The Pecan Street Project
Around the country, more and more energy customers are asking “What can I do to make a difference?”
Pecan Street Inc. is a University of Texas-based research organization that is conducting research trials with volunteer energy customers that allow them to take charge of their energy use, reduce their carbon footprint and help utilities and technology companies design new energy and consumer electronic products and services. These volunteers are part of the world’s largest research network of real-world energy use.
Our research began in Austin in 2010 and has since expanded to other parts of Texas and to other cities across the country, including Boulder, Colorado and San Diego, California.
“Our goal is to speed up innovation in energy, and the way we think that needs to happen is by involving the customer in decision making,” Colin Rowan, director of communications for Pecan Street, said. “We’re inviting them into a large energy field trial to find out what they like, what they don’t like and what they want.”
Supported by a $10.4 million smart grid demonstration grant from the Department of Energy and more than $14 million in matching funds from partners, Pecan Street Inc. and our team of researchers from The University of Texas, National Renewable Energy Laboratory and Environmental Defense Fund have recruited more than 1,200 participants that are helping us test and evaluate:
- distributed clean energy
- energy storage technologies
- smart grid water and smart grid irrigation systems
- smart appliances
- plug-in electric vehicles
- advanced meters and home energy management systems
- green building
- new electricity pricing models
It’s an ambitious effort intended to not only “smarten” up the grid, but find true benefits that energy customers want.
All residential and business participants in Pecan Street’s research are volunteers. None are paid, and none have to pay to participate. All usage data is collected and maintained under strict cyber-security standards approved by the Department of Energy. All data is encrypted, and each participant’s data is anonymized.
Pecan Street’s work began in Austin, where its network of participants represents the highest concentration of electric vehicles in the country and one of the most “solar heavy” communities. Volunteers receive technologies that track energy use in the home to make energy monitoring more intelligent and cost-effective. Some additional technologies are also being tested with select participants.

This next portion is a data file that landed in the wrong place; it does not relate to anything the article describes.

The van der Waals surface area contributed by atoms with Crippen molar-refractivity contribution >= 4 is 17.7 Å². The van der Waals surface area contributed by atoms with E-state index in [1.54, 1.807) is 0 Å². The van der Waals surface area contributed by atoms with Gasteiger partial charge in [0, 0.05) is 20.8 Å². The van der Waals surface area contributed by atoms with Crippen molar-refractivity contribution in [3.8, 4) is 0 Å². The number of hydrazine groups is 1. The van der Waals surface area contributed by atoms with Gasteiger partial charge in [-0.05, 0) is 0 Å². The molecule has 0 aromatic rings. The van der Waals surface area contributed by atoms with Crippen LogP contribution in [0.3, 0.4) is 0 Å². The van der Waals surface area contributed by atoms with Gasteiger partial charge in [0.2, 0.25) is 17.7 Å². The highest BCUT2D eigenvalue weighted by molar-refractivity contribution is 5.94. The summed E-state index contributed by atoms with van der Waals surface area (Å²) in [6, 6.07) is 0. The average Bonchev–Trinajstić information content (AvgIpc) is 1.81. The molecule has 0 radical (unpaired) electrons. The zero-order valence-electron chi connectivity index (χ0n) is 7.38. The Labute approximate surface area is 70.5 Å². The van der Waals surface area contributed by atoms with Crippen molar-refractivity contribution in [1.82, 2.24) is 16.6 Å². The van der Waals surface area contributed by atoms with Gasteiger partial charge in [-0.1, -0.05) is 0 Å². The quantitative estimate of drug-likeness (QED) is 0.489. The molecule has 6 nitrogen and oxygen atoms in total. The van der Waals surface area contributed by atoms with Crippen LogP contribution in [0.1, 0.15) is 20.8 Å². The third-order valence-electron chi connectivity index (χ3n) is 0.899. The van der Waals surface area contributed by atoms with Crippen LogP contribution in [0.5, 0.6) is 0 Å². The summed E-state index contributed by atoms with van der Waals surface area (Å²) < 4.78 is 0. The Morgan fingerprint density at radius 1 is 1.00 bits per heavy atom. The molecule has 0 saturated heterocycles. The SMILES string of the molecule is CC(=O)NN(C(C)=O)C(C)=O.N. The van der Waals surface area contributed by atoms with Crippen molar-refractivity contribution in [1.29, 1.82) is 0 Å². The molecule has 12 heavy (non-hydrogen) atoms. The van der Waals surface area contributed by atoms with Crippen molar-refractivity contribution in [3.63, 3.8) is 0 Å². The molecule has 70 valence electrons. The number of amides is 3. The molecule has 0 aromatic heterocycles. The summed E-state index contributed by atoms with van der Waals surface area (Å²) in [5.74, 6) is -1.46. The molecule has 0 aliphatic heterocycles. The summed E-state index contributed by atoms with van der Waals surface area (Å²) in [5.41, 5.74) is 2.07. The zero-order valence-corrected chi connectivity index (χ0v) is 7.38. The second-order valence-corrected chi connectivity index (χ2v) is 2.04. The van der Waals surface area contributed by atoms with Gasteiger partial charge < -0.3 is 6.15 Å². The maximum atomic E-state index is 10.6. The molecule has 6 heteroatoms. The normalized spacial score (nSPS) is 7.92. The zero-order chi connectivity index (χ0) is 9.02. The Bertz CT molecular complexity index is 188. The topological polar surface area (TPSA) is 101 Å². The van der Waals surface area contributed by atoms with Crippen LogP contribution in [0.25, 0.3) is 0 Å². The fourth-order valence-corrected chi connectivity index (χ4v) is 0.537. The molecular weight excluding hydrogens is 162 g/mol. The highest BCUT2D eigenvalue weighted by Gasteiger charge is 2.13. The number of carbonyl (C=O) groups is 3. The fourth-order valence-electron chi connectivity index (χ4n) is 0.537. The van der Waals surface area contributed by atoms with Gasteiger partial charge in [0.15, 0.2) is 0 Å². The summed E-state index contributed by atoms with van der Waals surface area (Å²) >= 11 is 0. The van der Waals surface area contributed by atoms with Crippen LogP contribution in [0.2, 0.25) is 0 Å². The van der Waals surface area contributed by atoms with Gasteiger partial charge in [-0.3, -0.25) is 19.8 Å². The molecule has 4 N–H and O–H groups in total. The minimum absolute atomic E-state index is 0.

The Mueller neighborhood is located on land used for decades as Austin’s airport, and its redevelopment was the perfect opportunity to launch Pecan Street’s research in 2010. Our participants are now spread across the rest of Austin, across Texas and now into San Diego and Boulder, Colorado.
But Mueller has garnered a lot of attention. As a result of Pecan Street’s research, approximately a quarter of the homes have solar panels, and the neighborhood boasts the highest concentration of electric vehicles in the country
Interested individuals can still apply to participate in Pecan Street’s Austin work.
In 2012, Pecan Street and Green Mountain Energy launched a research trial that was made possible by additional funding from the Department of Energy and supported by the Smart Meter Texas home energy access initiative.
Through this project, Pecan Street developed and tested a free home environmental solutions app based on data from the Smart Meter Texas portal. The app brings the often daunting task of energy management right into the hands of energy customers who are eager to make a tangible impact for themselves, their community and their environment.